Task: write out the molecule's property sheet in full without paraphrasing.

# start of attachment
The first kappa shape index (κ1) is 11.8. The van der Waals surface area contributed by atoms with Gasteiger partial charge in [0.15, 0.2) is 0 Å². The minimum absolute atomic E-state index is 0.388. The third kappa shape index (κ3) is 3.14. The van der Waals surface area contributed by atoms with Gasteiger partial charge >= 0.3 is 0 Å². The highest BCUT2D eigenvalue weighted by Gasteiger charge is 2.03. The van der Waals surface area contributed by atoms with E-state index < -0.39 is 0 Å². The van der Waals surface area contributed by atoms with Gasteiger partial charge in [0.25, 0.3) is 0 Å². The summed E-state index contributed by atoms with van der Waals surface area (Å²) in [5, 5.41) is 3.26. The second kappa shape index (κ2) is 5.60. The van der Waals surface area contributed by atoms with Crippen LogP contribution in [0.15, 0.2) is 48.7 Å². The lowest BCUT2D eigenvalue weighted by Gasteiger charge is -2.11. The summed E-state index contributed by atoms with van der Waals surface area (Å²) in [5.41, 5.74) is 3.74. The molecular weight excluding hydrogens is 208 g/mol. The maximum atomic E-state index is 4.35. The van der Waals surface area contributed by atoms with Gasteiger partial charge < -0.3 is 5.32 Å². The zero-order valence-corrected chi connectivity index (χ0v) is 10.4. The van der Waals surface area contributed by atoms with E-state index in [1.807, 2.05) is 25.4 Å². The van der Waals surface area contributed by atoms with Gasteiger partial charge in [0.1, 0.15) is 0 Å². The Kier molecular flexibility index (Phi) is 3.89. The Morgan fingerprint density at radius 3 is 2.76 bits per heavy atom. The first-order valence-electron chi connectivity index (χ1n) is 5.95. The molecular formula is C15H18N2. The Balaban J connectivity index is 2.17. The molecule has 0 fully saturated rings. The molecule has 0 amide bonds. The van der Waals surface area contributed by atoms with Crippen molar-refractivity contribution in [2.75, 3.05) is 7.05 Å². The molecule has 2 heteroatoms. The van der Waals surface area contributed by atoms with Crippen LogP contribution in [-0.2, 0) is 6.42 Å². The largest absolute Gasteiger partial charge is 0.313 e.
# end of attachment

The first kappa shape index (κ1) is 11.8. The van der Waals surface area contributed by atoms with Gasteiger partial charge in [0.15, 0.2) is 0 Å². The minimum absolute atomic E-state index is 0.388. The third kappa shape index (κ3) is 3.14. The van der Waals surface area contributed by atoms with Gasteiger partial charge >= 0.3 is 0 Å². The highest BCUT2D eigenvalue weighted by Gasteiger charge is 2.03. The van der Waals surface area contributed by atoms with E-state index < -0.39 is 0 Å². The van der Waals surface area contributed by atoms with Gasteiger partial charge in [0.25, 0.3) is 0 Å². The summed E-state index contributed by atoms with van der Waals surface area (Å²) in [5, 5.41) is 3.26. The second kappa shape index (κ2) is 5.60. The van der Waals surface area contributed by atoms with Crippen LogP contribution in [0.15, 0.2) is 48.7 Å². The lowest BCUT2D eigenvalue weighted by Gasteiger charge is -2.11. The summed E-state index contributed by atoms with van der Waals surface area (Å²) in [5.41, 5.74) is 3.74. The molecular weight excluding hydrogens is 208 g/mol. The maximum atomic E-state index is 4.35. The van der Waals surface area contributed by atoms with Gasteiger partial charge < -0.3 is 5.32 Å². The zero-order valence-corrected chi connectivity index (χ0v) is 10.4. The van der Waals surface area contributed by atoms with E-state index in [1.807, 2.05) is 25.4 Å². The van der Waals surface area contributed by atoms with Gasteiger partial charge in [0.1, 0.15) is 0 Å². The Kier molecular flexibility index (Phi) is 3.89. The Morgan fingerprint density at radius 3 is 2.76 bits per heavy atom. The first-order valence-electron chi connectivity index (χ1n) is 5.95. The molecular formula is C15H18N2. The Balaban J connectivity index is 2.17. The molecule has 0 fully saturated rings. The molecule has 0 amide bonds. The van der Waals surface area contributed by atoms with Crippen molar-refractivity contribution in [2.75, 3.05) is 7.05 Å². The molecule has 2 heteroatoms. The van der Waals surface area contributed by atoms with Crippen LogP contribution in [-0.2, 0) is 6.42 Å². The largest absolute Gasteiger partial charge is 0.313 e.